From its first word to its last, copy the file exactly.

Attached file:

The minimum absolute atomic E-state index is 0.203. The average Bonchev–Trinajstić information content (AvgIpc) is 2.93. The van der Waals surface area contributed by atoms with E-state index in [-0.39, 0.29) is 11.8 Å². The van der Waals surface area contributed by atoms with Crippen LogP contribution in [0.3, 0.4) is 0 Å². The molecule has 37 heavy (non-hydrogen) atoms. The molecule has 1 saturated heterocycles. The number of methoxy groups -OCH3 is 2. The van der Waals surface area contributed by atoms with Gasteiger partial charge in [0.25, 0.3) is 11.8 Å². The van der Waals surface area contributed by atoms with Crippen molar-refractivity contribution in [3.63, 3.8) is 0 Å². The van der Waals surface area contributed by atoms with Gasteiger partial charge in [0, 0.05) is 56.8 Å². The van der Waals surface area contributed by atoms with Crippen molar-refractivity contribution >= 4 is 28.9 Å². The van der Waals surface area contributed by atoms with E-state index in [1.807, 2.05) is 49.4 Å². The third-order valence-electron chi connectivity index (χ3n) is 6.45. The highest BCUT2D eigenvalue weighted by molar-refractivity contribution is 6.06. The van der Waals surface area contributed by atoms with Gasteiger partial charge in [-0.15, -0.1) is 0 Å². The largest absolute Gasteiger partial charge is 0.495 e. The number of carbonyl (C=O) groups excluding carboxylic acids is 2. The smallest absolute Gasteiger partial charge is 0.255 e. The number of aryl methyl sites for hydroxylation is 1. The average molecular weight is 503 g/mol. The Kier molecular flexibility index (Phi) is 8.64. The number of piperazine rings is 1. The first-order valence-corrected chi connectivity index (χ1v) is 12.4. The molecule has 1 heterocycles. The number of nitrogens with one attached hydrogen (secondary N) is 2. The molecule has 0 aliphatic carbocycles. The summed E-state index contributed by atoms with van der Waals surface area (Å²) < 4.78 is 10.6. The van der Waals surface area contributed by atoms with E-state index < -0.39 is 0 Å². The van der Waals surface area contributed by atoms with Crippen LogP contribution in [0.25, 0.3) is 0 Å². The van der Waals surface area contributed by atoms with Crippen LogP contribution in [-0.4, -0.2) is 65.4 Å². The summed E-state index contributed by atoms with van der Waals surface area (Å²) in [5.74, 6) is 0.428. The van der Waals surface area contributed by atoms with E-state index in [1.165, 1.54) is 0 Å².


The minimum absolute atomic E-state index is 0.203. The average Bonchev–Trinajstić information content (AvgIpc) is 2.93. The van der Waals surface area contributed by atoms with E-state index in [-0.39, 0.29) is 11.8 Å². The van der Waals surface area contributed by atoms with Crippen LogP contribution in [0.3, 0.4) is 0 Å². The molecule has 37 heavy (non-hydrogen) atoms. The molecule has 1 saturated heterocycles. The number of methoxy groups -OCH3 is 2. The van der Waals surface area contributed by atoms with Gasteiger partial charge in [0.25, 0.3) is 11.8 Å². The van der Waals surface area contributed by atoms with Crippen molar-refractivity contribution in [3.63, 3.8) is 0 Å². The van der Waals surface area contributed by atoms with Gasteiger partial charge in [0, 0.05) is 56.8 Å². The van der Waals surface area contributed by atoms with Crippen molar-refractivity contribution >= 4 is 28.9 Å². The van der Waals surface area contributed by atoms with E-state index in [1.807, 2.05) is 49.4 Å². The third-order valence-electron chi connectivity index (χ3n) is 6.45. The highest BCUT2D eigenvalue weighted by molar-refractivity contribution is 6.06. The van der Waals surface area contributed by atoms with Gasteiger partial charge in [-0.15, -0.1) is 0 Å². The largest absolute Gasteiger partial charge is 0.495 e. The number of carbonyl (C=O) groups excluding carboxylic acids is 2. The smallest absolute Gasteiger partial charge is 0.255 e. The number of aryl methyl sites for hydroxylation is 1. The average molecular weight is 503 g/mol. The Kier molecular flexibility index (Phi) is 8.64. The number of piperazine rings is 1. The first-order valence-corrected chi connectivity index (χ1v) is 12.4. The molecule has 1 heterocycles. The number of nitrogens with one attached hydrogen (secondary N) is 2. The molecule has 0 aliphatic carbocycles. The summed E-state index contributed by atoms with van der Waals surface area (Å²) < 4.78 is 10.6. The van der Waals surface area contributed by atoms with E-state index < -0.39 is 0 Å². The van der Waals surface area contributed by atoms with Crippen LogP contribution in [0.25, 0.3) is 0 Å². The van der Waals surface area contributed by atoms with Crippen LogP contribution in [-0.4, -0.2) is 65.4 Å². The summed E-state index contributed by atoms with van der Waals surface area (Å²) in [5.74, 6) is 0.428. The van der Waals surface area contributed by atoms with E-state index in [1.165, 1.54) is 0 Å².